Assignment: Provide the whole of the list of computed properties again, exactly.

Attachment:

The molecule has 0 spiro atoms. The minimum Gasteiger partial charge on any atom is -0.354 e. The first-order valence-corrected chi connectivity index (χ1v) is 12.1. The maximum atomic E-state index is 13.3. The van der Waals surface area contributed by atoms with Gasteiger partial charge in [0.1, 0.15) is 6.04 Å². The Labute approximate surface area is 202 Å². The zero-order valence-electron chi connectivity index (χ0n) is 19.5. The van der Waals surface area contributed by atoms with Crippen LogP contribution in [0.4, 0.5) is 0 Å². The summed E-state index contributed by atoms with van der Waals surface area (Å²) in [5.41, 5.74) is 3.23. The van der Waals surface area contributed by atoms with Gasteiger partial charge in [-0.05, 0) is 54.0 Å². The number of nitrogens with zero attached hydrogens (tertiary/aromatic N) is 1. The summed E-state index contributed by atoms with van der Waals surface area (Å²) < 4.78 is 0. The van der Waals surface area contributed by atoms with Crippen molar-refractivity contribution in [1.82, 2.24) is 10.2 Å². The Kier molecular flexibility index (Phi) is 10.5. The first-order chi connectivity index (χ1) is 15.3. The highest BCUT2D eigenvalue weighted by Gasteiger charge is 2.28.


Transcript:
The molecule has 0 spiro atoms. The minimum Gasteiger partial charge on any atom is -0.354 e. The first-order valence-corrected chi connectivity index (χ1v) is 12.1. The maximum atomic E-state index is 13.3. The van der Waals surface area contributed by atoms with Gasteiger partial charge in [0.1, 0.15) is 6.04 Å². The Labute approximate surface area is 202 Å². The zero-order valence-electron chi connectivity index (χ0n) is 19.5. The van der Waals surface area contributed by atoms with Crippen LogP contribution in [0.4, 0.5) is 0 Å². The summed E-state index contributed by atoms with van der Waals surface area (Å²) in [5.41, 5.74) is 3.23. The van der Waals surface area contributed by atoms with Gasteiger partial charge in [-0.05, 0) is 54.0 Å². The number of nitrogens with zero attached hydrogens (tertiary/aromatic N) is 1. The summed E-state index contributed by atoms with van der Waals surface area (Å²) < 4.78 is 0. The van der Waals surface area contributed by atoms with Crippen molar-refractivity contribution in [1.82, 2.24) is 10.2 Å². The Kier molecular flexibility index (Phi) is 10.5. The first-order chi connectivity index (χ1) is 15.3. The highest BCUT2D eigenvalue weighted by Gasteiger charge is 2.28.